By Billy Rainford
Grab yourself another cup and let’s dive into this Monday Morning Coffee. Emily is still over in Italy until later this week, so that means I’m still at the helm here at the house and trying to help out with a few of the things that Em does here, like house plants and the garden. I don’t have the “greenest” thumb so let’s just say we may be starting from scratch when she gets back…
I wasn’t able to make it out to Salt Lake City for the final round of Monster Energy AMA Supercross this past weekend, so I was watching from the couch like most people. It was Round 17 of 17 and an East/West Showdown but all three titles were already decided and the enthusiasm was definitely not what it has been in the past when riders were still fighting for titles. Not to mention the number of factory 450 riders out with injury!
Eli Tomac, Cooper Webb, Ken Roczen (hurt in SLC), Justin Barcia, Jason Anderson, Aaron Plessinger (returned in SLC but said he wasn’t 100%). That’s half of the top 10 in points not in the last 450 Main of the season, and that’s not even including the high number of other riders who were also out with injuries.
If you scroll social media you’ll read many theories as to why this number was so high this season. I’m not sure which theory I subscribe to or if I have one of my own.
The fact that Eli ruptured his achilles in a depression leading to a jump face could point to the advancing ages of our top 450 guys? I don’t know. Motocross is gnarly and always has been. Hell, that’s a huge part of its allure! However, this season has been too full of injuries for us not to take a closer look at some possible reasons that could lead to some changes.
I’ve always said there’s really no need for the power of a 450 in SX. We used to ride 500 2-strokes but realized there was no need or reason to race those beasts indoors so it stopped. 125’s and 250’s were the answer. So now we’re running 450 4-strokes that have similar power but delivered in a slightly more manageable way. Could that be it?
The elephant in the room for trying to solve our problems with displacement is the fact that not all manufacturers make the same bikes. We can’t go back to 125’s and 250’s, we can’t go to 250’s and 350’s, we can’t go to really any combination of equal bikes that would make the companies that run this sport happy. So where do we look next?
What about the tracks?
Track design is the next obvious place to look, but then where do you start? If we dissect each crash and injury, it doesn’t always point to a track design difficulty, does it? Some do but most just don’t.
We all want to see good racing that puts all of our top riders up against each other every week, but this is Motocross and we’re always going to have injuries. If it were easy it would be called snowboarding! Haha That one goes back to my days in the mountains.
Tracks these days are pretty cookie cutter in design, so I think all riders know what to expect and get the chance to ride similar obstacles throughout the week, so I don’t really point there. If that were the case, you’d think it would be just travelling privateers getting hurt, but it’s not. Maybe a track with nothing but wall jumps is the answer?!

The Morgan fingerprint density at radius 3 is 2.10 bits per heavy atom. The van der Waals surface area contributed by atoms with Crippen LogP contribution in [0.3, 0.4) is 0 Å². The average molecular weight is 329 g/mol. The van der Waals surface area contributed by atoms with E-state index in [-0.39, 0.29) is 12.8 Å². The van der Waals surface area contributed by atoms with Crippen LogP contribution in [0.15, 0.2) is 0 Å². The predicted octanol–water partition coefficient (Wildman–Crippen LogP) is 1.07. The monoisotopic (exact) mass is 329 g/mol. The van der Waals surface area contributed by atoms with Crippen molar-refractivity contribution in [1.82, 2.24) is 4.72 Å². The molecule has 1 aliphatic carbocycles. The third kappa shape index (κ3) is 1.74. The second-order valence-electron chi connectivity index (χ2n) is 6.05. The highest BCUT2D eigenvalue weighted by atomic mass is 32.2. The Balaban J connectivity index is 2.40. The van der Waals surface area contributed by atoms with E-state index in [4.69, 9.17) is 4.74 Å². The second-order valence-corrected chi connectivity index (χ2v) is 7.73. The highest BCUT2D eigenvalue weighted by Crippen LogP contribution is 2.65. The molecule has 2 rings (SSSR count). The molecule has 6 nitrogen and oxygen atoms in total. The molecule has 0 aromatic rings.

To complete my circular non-explanation, you can get hurt on a 250, 125, supermini, 65, or 50.
Maybe it’s the fact that so many of the top riders thought they were capable of taking wins this season, so they were all riding even closer to the edge than normal? Could be that, no?
Everyone wanted to prove that there were more riders on the track than just Eli and Chase Sexton, so they went to a level that had them forcing the pace and taking chances they wouldn’t without those two at such an elevated level. This one makes some sense to me.
I think the razor’s edge theory may be the one I’m going with here.
Whatever the reason you think may have contributed to this crazy number of top rider injuries this season, the conversation needs to be had at the decision-making level of the sport. We’re never going to make our sport a “safe” sport. Say what you will, but racing dirt bikes against a full gate or riders chasing the same checkered flag is just never going to fall into that category, but advancements can always be made and I think that’s what we have to strive for.
Did I answer your question? No, but I also don’t remember you even asking! Lol
Chase Sexton is the 450 Supercross Champion for 2023. Congratulations to Chase on his first 450 title. We all know Eli would have won it had he not had his problem, but he did and this is what happened this season. I liked the class both teams showed in the situation:
Honda – didn’t celebrate in Denver when it was obvious Eli was out and Chase would win the title.
Yamaha – put Eli’s bike out on display for fanfest in SLC and switched out the red plates for #1’s on white backgrounds.